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Sorry, Guv, but you have by no means been the salvation of the black community

Gov. Bruce Rauner greets people at a Black History Month celebration at the James R. Thompson Center last year. | Maria Cardona/ Sun-Times

When temporary workers faced serious hurdles in the workplace, state Rep. Carol Ammons stepped up to pass the Responsible Jobs Creation Act.

When students from Chicago and low-income areas around the state desperately needed a new school funding formula, state Rep. Will Davis led the charge.

OPINION

And when minority-owned businesses have needed a lift, state Sen. James Clayborne and I have worked together to provide them new opportunities.

Black lawmakers best represent their communities because we know the challenges our constituents face. Yet Gov. Bruce Rauner had the gall to go on a Chicago radio station recently and claim he’s the been best Illinois governor ever for the black community.

When we protested that claim, he doubled down by accusing us of having been ineffective in Springfield.

Governor, you just don’t get it, and never will.

When Bruce Rauner took office four years ago, he made clear he was choosing the elite over us. He hasn’t visited any communities in my district just west of Chicago, and you won’t find him in many other predominantly black neighborhoods and communities.

The governor’s “turnaround agenda?” Its anti-union and anti-worker approach will tear families apart, and it will gut the benefits and security needed by the people I represent.

Rauner’s supposed achievements in office — from the passage of a new education formula to a balanced budget this year to reforms in higher education — were, in fact, all initiatives of the Legislature, though now he wants to take the credit.

And just last week, Rauner was ecstatic about the U.S. Supreme Court’s ruling in the landmark case of Janus v. AFSCME. That decision will only further undermine the strong union jobs that make it possible for so many workers to provide for their families.

Most galling has been Rauner’s claim that members of the Legislature’s Black Caucus are ineffective at the Capitol. The record shows otherwise:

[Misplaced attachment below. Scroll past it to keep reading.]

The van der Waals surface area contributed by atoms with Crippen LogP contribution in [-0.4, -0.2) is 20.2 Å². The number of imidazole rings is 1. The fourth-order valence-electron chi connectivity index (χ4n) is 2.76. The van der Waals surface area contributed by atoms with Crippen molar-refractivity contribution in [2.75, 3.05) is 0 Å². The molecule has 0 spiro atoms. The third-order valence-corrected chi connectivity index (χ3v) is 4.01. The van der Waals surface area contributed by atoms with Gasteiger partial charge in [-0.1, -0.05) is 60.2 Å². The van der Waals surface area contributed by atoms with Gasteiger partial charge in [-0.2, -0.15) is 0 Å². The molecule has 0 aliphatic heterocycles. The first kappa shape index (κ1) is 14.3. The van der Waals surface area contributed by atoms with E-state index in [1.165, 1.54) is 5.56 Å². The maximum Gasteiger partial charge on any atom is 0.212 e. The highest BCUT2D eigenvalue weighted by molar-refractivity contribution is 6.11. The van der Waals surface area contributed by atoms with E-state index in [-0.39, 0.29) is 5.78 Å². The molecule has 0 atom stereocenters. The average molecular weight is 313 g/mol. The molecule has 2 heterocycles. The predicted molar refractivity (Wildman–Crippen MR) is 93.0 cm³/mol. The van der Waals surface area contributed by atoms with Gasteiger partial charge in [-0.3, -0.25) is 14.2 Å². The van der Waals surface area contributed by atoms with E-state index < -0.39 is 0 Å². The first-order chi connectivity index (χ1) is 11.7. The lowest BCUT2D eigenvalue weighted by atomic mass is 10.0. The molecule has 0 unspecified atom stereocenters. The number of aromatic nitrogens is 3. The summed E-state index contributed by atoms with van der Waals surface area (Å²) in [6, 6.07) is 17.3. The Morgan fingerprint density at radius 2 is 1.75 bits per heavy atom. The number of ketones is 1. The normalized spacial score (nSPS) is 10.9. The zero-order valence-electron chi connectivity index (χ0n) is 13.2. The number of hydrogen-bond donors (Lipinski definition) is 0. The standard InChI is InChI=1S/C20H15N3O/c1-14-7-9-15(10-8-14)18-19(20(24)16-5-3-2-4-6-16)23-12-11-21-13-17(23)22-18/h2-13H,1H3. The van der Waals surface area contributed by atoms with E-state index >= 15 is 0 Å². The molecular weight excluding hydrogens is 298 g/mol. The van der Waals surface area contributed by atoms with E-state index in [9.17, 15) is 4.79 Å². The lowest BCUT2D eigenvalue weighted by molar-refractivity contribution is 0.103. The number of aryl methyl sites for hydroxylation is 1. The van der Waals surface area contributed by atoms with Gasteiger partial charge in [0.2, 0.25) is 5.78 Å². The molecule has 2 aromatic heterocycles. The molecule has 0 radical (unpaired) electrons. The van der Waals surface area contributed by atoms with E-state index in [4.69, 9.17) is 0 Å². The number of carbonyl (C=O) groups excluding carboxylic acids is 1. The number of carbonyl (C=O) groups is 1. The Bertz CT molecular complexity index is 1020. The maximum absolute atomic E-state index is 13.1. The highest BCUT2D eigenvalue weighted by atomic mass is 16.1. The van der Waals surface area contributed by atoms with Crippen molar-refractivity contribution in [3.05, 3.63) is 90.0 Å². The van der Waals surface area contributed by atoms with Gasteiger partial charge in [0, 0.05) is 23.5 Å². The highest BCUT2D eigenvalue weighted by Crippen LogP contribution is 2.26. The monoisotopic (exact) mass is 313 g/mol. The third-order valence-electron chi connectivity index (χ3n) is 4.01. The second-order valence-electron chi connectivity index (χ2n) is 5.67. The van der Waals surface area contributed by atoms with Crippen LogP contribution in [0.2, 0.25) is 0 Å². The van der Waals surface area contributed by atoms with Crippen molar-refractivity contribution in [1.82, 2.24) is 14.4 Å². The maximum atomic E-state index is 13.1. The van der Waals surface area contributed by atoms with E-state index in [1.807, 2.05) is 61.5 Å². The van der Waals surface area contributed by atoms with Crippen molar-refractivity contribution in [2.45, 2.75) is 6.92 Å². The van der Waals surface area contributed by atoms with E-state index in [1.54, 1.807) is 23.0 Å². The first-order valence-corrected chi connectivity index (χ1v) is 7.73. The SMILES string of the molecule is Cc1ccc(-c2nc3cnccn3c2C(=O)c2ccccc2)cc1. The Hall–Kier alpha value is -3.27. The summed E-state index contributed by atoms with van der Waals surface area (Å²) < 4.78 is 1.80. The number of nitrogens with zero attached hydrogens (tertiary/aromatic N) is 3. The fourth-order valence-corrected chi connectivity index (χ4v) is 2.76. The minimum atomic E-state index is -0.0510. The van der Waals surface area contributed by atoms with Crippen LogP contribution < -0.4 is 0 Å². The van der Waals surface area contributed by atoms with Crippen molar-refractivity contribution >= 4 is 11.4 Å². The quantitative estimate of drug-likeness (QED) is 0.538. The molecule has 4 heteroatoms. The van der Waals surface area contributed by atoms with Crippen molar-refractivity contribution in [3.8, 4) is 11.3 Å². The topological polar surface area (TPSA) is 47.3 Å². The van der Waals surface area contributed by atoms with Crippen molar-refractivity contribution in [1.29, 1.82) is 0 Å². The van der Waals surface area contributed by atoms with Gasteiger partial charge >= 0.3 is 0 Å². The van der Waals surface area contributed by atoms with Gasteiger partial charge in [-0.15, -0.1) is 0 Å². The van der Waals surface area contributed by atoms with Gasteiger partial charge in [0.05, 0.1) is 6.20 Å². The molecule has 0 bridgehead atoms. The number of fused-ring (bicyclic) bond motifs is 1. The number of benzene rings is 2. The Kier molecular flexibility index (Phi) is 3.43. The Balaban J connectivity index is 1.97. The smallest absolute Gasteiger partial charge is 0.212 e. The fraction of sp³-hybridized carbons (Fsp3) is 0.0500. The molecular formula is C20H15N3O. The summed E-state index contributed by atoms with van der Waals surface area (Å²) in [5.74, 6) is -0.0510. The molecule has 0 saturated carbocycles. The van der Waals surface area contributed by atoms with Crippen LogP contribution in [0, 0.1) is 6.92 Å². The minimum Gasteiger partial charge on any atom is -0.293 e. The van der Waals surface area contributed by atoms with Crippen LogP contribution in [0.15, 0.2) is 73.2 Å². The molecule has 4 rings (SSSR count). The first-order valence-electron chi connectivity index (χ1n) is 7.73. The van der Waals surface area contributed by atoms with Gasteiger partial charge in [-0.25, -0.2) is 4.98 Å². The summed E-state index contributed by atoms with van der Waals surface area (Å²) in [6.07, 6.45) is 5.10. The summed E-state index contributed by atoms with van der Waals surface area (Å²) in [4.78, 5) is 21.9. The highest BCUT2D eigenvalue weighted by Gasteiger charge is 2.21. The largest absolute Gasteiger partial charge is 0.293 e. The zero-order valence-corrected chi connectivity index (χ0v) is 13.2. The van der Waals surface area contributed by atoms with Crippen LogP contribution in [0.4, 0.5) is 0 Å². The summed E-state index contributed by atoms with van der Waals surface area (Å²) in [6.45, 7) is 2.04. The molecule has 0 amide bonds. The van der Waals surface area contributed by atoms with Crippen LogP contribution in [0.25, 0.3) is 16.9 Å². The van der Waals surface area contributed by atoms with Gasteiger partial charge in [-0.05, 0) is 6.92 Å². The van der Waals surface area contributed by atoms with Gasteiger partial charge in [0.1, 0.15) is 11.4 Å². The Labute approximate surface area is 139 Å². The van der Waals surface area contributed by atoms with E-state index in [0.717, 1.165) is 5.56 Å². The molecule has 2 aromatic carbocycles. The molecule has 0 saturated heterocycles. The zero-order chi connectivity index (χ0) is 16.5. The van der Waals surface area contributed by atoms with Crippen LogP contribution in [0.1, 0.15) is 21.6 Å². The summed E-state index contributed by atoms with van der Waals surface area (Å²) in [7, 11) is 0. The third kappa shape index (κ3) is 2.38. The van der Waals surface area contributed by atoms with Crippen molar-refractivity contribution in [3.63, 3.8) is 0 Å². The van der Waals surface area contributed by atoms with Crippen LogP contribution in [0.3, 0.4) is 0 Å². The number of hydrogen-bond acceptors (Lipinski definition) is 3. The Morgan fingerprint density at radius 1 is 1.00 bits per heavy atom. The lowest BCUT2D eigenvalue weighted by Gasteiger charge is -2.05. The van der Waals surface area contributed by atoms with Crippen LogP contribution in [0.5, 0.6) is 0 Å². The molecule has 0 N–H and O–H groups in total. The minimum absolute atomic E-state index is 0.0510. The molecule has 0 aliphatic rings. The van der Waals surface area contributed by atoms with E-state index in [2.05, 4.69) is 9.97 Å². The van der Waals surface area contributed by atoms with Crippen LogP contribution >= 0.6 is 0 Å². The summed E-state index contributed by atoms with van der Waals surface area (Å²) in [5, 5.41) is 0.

• House Bill 690, pushed by Rep. Ammon, will lead to significantly improved working conditions for temporary employees, many of whom are black.
  • Senate Bill 262 and House Bill 2976, sponsored by Sen. Clayborne and me, streamline the process for minority-owned businesses to do business with the state and state universities.
  • Senate Bill 1947, enacted thanks to leadership from Will Davis, established a new school funding formula that provides millions of dollars more for schools in black neighborhoods
  • House Bill 514, pushed by Rep. La Shawn Ford, allows for the sealing of criminal records for people who have been acquitted of criminal charges. This bill will help black men and women find a better path in life.
  • House Bill 3157, from Rep. Sonya Harper, would facilitate the creation of more healthy food options in the “food deserts” of some in black neighborhoods.
  • House Bill 5020, which I sponsored, creates a four-year MAP grant program to help low-income students attend college.
  • Senate Bill 2332, from Rep. Camille Lilly, would reduce smoking in the black community by raising the age to purchase tobacco.
  • House Bill 5877, promoted by Rep. Litesa Wallace, would ensure that any bills the Legislature votes on fully considers the impact on racial and ethnic minorities.

The list of legislative achievements is much longer, and I should also note that the Legislative Black Caucus Foundation provided $1,000 higher education scholarships last year to 65 students. That is $65,000 in college aid for black students to help them achieve their dreams.

We face many challenges in Illinois, and in the black community. But, Governor, taking credit for accomplishments that aren’t yours and spreading misplaced blame is the very definition of ineffective.

Illinois deserves much better.

Rep. Emanuel Chris Welch, D-Hillside, is the representative for the 7th state House district of Illinois.

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